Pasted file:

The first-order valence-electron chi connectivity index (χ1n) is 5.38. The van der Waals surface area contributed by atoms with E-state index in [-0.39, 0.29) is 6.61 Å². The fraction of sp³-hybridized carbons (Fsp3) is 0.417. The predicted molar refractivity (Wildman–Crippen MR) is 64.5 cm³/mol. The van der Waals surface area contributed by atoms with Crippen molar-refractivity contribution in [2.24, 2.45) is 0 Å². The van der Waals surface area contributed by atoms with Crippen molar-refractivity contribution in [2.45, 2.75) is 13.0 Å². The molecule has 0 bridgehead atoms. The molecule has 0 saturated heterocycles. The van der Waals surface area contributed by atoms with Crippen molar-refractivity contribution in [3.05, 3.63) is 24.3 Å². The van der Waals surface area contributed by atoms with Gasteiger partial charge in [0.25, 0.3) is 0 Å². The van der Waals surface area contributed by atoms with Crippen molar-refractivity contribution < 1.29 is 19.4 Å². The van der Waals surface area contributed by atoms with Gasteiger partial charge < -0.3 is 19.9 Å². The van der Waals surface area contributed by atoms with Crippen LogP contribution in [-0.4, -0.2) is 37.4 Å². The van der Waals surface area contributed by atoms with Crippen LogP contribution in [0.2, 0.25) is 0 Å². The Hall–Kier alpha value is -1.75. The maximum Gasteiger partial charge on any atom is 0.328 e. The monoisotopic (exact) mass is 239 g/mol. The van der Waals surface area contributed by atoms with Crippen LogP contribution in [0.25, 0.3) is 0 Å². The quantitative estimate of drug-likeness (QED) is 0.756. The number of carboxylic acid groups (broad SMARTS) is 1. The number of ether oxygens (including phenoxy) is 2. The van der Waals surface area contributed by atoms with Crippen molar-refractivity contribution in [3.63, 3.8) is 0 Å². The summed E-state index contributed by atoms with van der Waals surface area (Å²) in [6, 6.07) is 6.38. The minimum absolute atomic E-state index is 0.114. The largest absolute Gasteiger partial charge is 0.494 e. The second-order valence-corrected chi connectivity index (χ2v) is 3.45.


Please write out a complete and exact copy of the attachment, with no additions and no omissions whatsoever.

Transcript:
The first-order valence-electron chi connectivity index (χ1n) is 5.38. The van der Waals surface area contributed by atoms with E-state index in [-0.39, 0.29) is 6.61 Å². The fraction of sp³-hybridized carbons (Fsp3) is 0.417. The predicted molar refractivity (Wildman–Crippen MR) is 64.5 cm³/mol. The van der Waals surface area contributed by atoms with Crippen molar-refractivity contribution in [2.24, 2.45) is 0 Å². The van der Waals surface area contributed by atoms with Crippen molar-refractivity contribution in [2.45, 2.75) is 13.0 Å². The molecule has 0 bridgehead atoms. The molecule has 0 saturated heterocycles. The van der Waals surface area contributed by atoms with Crippen molar-refractivity contribution in [3.05, 3.63) is 24.3 Å². The van der Waals surface area contributed by atoms with Gasteiger partial charge in [0.25, 0.3) is 0 Å². The van der Waals surface area contributed by atoms with Crippen molar-refractivity contribution < 1.29 is 19.4 Å². The van der Waals surface area contributed by atoms with Gasteiger partial charge < -0.3 is 19.9 Å². The van der Waals surface area contributed by atoms with Crippen LogP contribution in [-0.4, -0.2) is 37.4 Å². The van der Waals surface area contributed by atoms with Crippen LogP contribution in [0.2, 0.25) is 0 Å². The Hall–Kier alpha value is -1.75. The maximum Gasteiger partial charge on any atom is 0.328 e. The monoisotopic (exact) mass is 239 g/mol. The van der Waals surface area contributed by atoms with Crippen LogP contribution in [0.25, 0.3) is 0 Å². The quantitative estimate of drug-likeness (QED) is 0.756. The number of carboxylic acid groups (broad SMARTS) is 1. The number of ether oxygens (including phenoxy) is 2. The van der Waals surface area contributed by atoms with Crippen molar-refractivity contribution in [3.63, 3.8) is 0 Å². The summed E-state index contributed by atoms with van der Waals surface area (Å²) in [6, 6.07) is 6.38. The minimum absolute atomic E-state index is 0.114. The largest absolute Gasteiger partial charge is 0.494 e. The second-order valence-corrected chi connectivity index (χ2v) is 3.45.